Handmade Products

Miller’s Moisturiser

Please tell us about your business.

At Miller’s Moisturiser, I create bespoke hand cream based on the 50-year-old recipe of my grandfather, Barrie Miller. Barrie was a highly regarded hospital pharmacist who practiced around Australia (becoming head of pharmacy at the Austin Hospital at one point), the USA, and Asia. He made the original hand cream recipe while practicing at the Austin Hospital for his staff, who had developed dry, raw skin from constant hand washing and sanitizing. Barrie looked at commercializing his formula to make it available to more people, but this venture did not get very far, so the recipe lived on within the family, made for relatives and friends.

Miller’s Moisturiser uses the same recipe that Barrie developed decades ago, with the only change being the fragrances available. Barrie utilized tea tree in his original formula, known for its natural healing and antiseptic properties. While this fragrance is available, it can be very overpowering, and not everyone is a fan.

So, to provide broader appeal, additional fragrances have been developed: lavender (which was Barrie’s favorite for trying to mask the tea tree) and rose. Feedback from the hand cream has been overwhelmingly positive and has been constructive in growing interest.

Since launching in September 2020, I have added a smaller jar (50ml) for travel and gifting and have consolidated the three fragrances on offer to use natural oils. Lavender has been a favorite, with many customers commenting how much they love using the Moisturiser in the evening as the scent is calming and helps them get ready for sleep. I’ve even received feedback from a recipient of a jar who works in the mining industry and how good their skin feels when they put on hand cream at the end of their day.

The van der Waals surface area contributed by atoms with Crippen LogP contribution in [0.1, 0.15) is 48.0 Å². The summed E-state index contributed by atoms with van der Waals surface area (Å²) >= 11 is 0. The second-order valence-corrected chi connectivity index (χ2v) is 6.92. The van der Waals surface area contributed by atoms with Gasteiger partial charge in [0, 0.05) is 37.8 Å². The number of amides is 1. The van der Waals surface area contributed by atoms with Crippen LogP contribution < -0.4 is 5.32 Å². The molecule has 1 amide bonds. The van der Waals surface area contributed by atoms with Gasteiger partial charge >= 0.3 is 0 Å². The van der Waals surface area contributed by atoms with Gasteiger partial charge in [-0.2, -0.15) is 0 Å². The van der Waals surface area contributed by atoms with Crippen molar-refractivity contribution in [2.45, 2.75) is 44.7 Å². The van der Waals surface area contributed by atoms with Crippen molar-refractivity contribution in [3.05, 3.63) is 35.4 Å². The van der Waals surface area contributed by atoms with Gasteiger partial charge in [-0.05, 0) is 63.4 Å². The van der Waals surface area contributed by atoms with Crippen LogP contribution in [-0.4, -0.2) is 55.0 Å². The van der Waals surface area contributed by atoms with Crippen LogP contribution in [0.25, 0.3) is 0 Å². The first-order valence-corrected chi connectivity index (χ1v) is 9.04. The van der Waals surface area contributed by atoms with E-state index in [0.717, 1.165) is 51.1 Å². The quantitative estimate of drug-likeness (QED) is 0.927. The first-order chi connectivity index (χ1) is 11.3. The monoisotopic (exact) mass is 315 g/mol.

Overall, it is a pleasure to bring Barrie’s dream to life, sharing his formula during a time when our skin needs it most. Learning about his legacy and creating the brand has been a fulfilling venture, and I am so excited to share it with the Craft Market Australia community.

How did you begin your business, and why?

During the height of Victoria’s lockdown in 2020, I was trying to figure out what to do with excessive time at home and noticed how dry my hands had become from using sanitizer and washing several times a day. Remembering the hand cream I used to make with my mum when I was younger, I asked her if she recalled the recipe.

Luckily, she had written it down before Barrie’s passing, and I got in touch with my grandmother to ask her about the history of its development. As well as being a wonderful discovery of my grandfather’s life, I learned more about his aspirations for his recipe.

With my grandmother’s blessing, I went about creating the brand and resurrecting the family hand cream, making it available for delivery so that Victorians could have access wherever they might be.

At the core of the business is a homage to Barrie’s legacy, his creation of the formula, and what he stood for in helping those within his community. That is why Barrie’s image is used in the brand, a constant reminder of how the business was formed.

During my research, I learned more about my grandfather’s entrepreneurial spirit. He had a lot of forward-thinking ideas, many of which he tried to establish but were unachievable at the time. This was another driver for building the business; I wanted to celebrate Barrie’s achievements and help him deliver the dream of manufacturing the cream for people beyond the hospital.